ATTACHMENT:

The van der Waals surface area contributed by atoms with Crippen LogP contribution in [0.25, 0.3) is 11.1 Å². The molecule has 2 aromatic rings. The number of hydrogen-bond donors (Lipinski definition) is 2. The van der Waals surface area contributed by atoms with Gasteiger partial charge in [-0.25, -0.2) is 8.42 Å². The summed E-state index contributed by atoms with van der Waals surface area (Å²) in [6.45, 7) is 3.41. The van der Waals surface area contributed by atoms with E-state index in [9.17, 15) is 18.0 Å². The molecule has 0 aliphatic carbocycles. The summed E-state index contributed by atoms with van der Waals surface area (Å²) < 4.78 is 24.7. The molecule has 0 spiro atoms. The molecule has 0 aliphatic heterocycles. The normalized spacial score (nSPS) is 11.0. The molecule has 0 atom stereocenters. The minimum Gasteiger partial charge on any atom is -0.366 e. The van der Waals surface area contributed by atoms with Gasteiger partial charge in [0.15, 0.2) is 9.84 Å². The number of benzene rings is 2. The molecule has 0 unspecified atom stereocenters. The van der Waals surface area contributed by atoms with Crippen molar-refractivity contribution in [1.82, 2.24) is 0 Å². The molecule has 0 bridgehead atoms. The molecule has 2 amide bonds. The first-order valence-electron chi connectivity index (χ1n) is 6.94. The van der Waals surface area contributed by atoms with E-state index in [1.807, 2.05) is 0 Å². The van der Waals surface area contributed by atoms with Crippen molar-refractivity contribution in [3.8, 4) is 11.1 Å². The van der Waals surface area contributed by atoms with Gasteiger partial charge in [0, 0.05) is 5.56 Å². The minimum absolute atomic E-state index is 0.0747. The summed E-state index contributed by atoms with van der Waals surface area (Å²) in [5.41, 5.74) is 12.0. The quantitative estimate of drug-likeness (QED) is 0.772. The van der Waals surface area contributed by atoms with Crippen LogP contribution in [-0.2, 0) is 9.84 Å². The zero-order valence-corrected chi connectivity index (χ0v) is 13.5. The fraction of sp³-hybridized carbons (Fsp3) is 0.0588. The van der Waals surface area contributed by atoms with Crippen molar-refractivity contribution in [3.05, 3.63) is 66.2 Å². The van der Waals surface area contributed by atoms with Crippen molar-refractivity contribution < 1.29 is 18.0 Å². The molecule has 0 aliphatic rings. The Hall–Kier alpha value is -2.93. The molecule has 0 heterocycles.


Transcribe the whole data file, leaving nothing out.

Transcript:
The van der Waals surface area contributed by atoms with Crippen LogP contribution in [0.25, 0.3) is 11.1 Å². The molecule has 2 aromatic rings. The number of hydrogen-bond donors (Lipinski definition) is 2. The van der Waals surface area contributed by atoms with Gasteiger partial charge in [-0.25, -0.2) is 8.42 Å². The summed E-state index contributed by atoms with van der Waals surface area (Å²) in [6.45, 7) is 3.41. The van der Waals surface area contributed by atoms with E-state index in [9.17, 15) is 18.0 Å². The molecule has 0 aliphatic carbocycles. The summed E-state index contributed by atoms with van der Waals surface area (Å²) < 4.78 is 24.7. The molecule has 0 spiro atoms. The molecule has 0 aliphatic heterocycles. The normalized spacial score (nSPS) is 11.0. The molecule has 0 atom stereocenters. The minimum Gasteiger partial charge on any atom is -0.366 e. The van der Waals surface area contributed by atoms with Gasteiger partial charge in [0.15, 0.2) is 9.84 Å². The number of benzene rings is 2. The molecule has 0 unspecified atom stereocenters. The van der Waals surface area contributed by atoms with Crippen molar-refractivity contribution in [1.82, 2.24) is 0 Å². The molecule has 0 bridgehead atoms. The molecule has 2 amide bonds. The first-order valence-electron chi connectivity index (χ1n) is 6.94. The van der Waals surface area contributed by atoms with E-state index in [1.807, 2.05) is 0 Å². The van der Waals surface area contributed by atoms with Crippen molar-refractivity contribution in [3.8, 4) is 11.1 Å². The van der Waals surface area contributed by atoms with Gasteiger partial charge in [0, 0.05) is 5.56 Å². The minimum absolute atomic E-state index is 0.0747. The summed E-state index contributed by atoms with van der Waals surface area (Å²) in [5.41, 5.74) is 12.0. The quantitative estimate of drug-likeness (QED) is 0.772. The van der Waals surface area contributed by atoms with Crippen LogP contribution in [-0.2, 0) is 9.84 Å². The zero-order valence-corrected chi connectivity index (χ0v) is 13.5. The fraction of sp³-hybridized carbons (Fsp3) is 0.0588. The van der Waals surface area contributed by atoms with Crippen molar-refractivity contribution in [3.05, 3.63) is 66.2 Å². The van der Waals surface area contributed by atoms with Crippen molar-refractivity contribution < 1.29 is 18.0 Å². The molecule has 0 aliphatic rings. The Hall–Kier alpha value is -2.93. The molecule has 0 heterocycles.